By Ella Rosenkranz, SWEEP Intern and Washington University in St. Louis Alumna
When it comes to working towards an environmental mission, how can an organization prove to its stakeholders that it is, in fact, walking the walk? This series of three articles explores 1) the origins of third-party certification, 2) the characteristics of effective certifications and 3) the benefits of credible third-party certifications.
Third-party certifications like SWEEP, LEED, TRUE and B Corp have given companies and municipalities ways to improve their environmental performance, track their impact using energy, emissions, waste management and water consumption data, as well as user-friendly ways to report their progress to stakeholders. These certification programs offer sets of performance standards that both complement and supplement what is already legally required of these organizations, giving them the opportunity to go the extra mile and stand out as industry leaders.
Caveat Emptor, “the buyer beware” used to be the main watchword for consumers facing product and service claims in the marketplace. As awareness of corporate abuses to the environment and public health and safety grew in the late 60s and early 70s, numerous legislative vehicles were introduced governing minimum acceptable performance and behavior across a range of activities. However, beginning in the 80s with the Reagan administration and continuing through the Clinton administration, government regulation fell increasingly out of favor as a tool for governing private sector behavior. Consumer sentiment, however, continued to become more aware and more discerning and activist. As a result, voluntary third party product labeling and certification exploded in the mid 90’s, showing little sign of slowing down 25 years later.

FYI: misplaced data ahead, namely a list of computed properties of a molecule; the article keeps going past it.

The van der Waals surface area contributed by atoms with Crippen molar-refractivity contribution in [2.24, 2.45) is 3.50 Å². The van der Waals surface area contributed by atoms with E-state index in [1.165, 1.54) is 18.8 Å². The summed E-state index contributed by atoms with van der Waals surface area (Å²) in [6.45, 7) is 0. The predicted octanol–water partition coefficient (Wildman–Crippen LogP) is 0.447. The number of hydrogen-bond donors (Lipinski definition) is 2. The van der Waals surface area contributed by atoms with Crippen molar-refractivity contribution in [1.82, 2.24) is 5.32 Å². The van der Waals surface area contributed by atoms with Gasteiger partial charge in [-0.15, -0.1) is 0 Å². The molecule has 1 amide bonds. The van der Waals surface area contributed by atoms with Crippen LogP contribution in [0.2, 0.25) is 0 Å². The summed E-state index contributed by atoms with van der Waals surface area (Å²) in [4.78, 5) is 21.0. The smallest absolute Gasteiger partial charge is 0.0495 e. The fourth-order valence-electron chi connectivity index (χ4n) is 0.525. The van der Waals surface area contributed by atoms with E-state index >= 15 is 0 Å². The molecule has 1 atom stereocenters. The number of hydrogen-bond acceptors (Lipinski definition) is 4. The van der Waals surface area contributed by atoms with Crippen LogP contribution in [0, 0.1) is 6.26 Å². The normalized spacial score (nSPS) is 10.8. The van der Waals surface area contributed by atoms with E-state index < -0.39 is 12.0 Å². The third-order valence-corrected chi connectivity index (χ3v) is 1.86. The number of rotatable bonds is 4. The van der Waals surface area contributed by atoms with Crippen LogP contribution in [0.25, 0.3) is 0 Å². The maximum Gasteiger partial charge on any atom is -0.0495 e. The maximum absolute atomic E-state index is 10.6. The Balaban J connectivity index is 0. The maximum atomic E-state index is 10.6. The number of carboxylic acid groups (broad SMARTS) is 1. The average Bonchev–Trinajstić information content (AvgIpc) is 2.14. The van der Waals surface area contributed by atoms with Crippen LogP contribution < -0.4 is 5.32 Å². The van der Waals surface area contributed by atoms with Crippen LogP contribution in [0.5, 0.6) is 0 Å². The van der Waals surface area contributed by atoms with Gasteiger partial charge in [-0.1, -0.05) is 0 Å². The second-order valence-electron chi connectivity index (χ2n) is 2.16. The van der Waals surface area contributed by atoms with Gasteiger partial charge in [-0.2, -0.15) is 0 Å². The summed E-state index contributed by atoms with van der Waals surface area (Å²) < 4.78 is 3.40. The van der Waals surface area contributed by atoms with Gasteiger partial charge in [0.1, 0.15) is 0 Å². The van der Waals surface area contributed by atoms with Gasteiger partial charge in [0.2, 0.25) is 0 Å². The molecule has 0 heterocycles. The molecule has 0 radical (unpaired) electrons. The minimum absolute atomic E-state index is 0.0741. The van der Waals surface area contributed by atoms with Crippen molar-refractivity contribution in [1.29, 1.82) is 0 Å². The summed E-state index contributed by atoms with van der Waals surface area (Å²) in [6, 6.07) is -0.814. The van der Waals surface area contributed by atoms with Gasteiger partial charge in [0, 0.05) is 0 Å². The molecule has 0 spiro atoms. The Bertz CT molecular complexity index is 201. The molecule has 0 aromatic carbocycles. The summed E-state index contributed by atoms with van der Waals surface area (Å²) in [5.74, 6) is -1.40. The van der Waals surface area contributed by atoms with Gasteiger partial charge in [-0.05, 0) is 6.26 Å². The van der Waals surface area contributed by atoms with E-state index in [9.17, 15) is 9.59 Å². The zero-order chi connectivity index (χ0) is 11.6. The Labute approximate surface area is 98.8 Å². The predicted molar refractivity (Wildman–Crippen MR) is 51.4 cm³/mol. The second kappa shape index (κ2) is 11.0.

Current market trends show that stakeholders increasingly value the verification of advanced performance associated with third-party certifications. Consumer demand has increasingly driven changes in companies’ practices, shifting them in favor of independently verified, market-leading performance. This success is an important driver for more companies to adopt these standards. For example, a study from NYU Stern’s Center for Sustainable Business shows us that in recent years, 50% of growth in consumer packaged goods came from products marketed as sustainable, and the market share of these products has seen a steady increase to meet these demands.
Another report from Nielsen shows that 73% of millennials are willing to pay more for sustainably produced goods. The impetus for improved sustainability performance not only affects consumer behavior, but also spurs movements at the city level. Since 2005, 96 cities around the world, representing approximately 8% of the world’s population and a quarter of the planet’s GDP, have signed on to be considered as C40 Cities, signaling their work towards meeting the climate goals set by the Paris Agreement. Municipalities, businesses and consumers alike are striving to improve their environmental performance, and adopting third-party certifications can be a great way to measure success and stay accountable.
It is clear that voluntary third-party certification is an important complement to regulation in promoting triple-bottom-line performance in both the private and public sectors. What makes for an effective third-party certification regime? This is explored in part 2 of this series.